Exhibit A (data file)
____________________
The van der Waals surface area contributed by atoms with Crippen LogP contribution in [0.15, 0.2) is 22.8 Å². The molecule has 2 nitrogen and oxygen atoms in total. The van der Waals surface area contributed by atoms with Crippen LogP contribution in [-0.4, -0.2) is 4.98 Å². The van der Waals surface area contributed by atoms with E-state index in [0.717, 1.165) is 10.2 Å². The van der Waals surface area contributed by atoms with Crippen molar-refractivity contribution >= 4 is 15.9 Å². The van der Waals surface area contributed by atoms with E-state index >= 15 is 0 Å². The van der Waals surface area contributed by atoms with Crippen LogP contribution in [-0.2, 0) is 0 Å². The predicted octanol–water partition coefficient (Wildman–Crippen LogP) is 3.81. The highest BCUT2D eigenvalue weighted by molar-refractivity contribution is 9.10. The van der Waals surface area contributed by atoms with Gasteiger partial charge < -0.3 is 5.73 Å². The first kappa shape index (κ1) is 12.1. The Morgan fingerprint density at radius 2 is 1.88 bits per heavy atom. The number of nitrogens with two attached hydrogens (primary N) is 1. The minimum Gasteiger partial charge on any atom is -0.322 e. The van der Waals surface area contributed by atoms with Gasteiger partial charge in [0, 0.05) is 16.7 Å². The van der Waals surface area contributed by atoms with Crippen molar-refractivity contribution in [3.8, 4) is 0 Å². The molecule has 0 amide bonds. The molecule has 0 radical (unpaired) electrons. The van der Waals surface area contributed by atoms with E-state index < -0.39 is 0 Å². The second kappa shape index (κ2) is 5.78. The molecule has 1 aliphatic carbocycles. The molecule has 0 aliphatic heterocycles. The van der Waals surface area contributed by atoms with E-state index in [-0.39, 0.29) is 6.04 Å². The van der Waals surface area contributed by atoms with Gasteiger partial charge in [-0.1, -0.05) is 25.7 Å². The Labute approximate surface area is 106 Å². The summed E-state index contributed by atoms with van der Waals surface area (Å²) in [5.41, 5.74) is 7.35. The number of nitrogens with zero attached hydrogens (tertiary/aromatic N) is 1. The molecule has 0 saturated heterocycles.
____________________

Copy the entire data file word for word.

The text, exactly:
The van der Waals surface area contributed by atoms with Crippen LogP contribution in [0.15, 0.2) is 22.8 Å². The molecule has 2 nitrogen and oxygen atoms in total. The van der Waals surface area contributed by atoms with Crippen LogP contribution in [-0.4, -0.2) is 4.98 Å². The van der Waals surface area contributed by atoms with E-state index in [0.717, 1.165) is 10.2 Å². The van der Waals surface area contributed by atoms with Crippen molar-refractivity contribution >= 4 is 15.9 Å². The van der Waals surface area contributed by atoms with E-state index >= 15 is 0 Å². The van der Waals surface area contributed by atoms with Crippen LogP contribution in [-0.2, 0) is 0 Å². The predicted octanol–water partition coefficient (Wildman–Crippen LogP) is 3.81. The highest BCUT2D eigenvalue weighted by molar-refractivity contribution is 9.10. The van der Waals surface area contributed by atoms with Gasteiger partial charge < -0.3 is 5.73 Å². The first kappa shape index (κ1) is 12.1. The Morgan fingerprint density at radius 2 is 1.88 bits per heavy atom. The number of nitrogens with two attached hydrogens (primary N) is 1. The minimum Gasteiger partial charge on any atom is -0.322 e. The van der Waals surface area contributed by atoms with Gasteiger partial charge in [0, 0.05) is 16.7 Å². The van der Waals surface area contributed by atoms with Crippen molar-refractivity contribution in [3.8, 4) is 0 Å². The molecule has 0 amide bonds. The molecule has 0 radical (unpaired) electrons. The van der Waals surface area contributed by atoms with E-state index < -0.39 is 0 Å². The second kappa shape index (κ2) is 5.78. The molecule has 1 aliphatic carbocycles. The molecule has 0 aliphatic heterocycles. The van der Waals surface area contributed by atoms with E-state index in [-0.39, 0.29) is 6.04 Å². The van der Waals surface area contributed by atoms with Gasteiger partial charge in [-0.1, -0.05) is 25.7 Å². The Labute approximate surface area is 106 Å². The summed E-state index contributed by atoms with van der Waals surface area (Å²) in [5.41, 5.74) is 7.35. The number of nitrogens with zero attached hydrogens (tertiary/aromatic N) is 1. The molecule has 0 saturated heterocycles.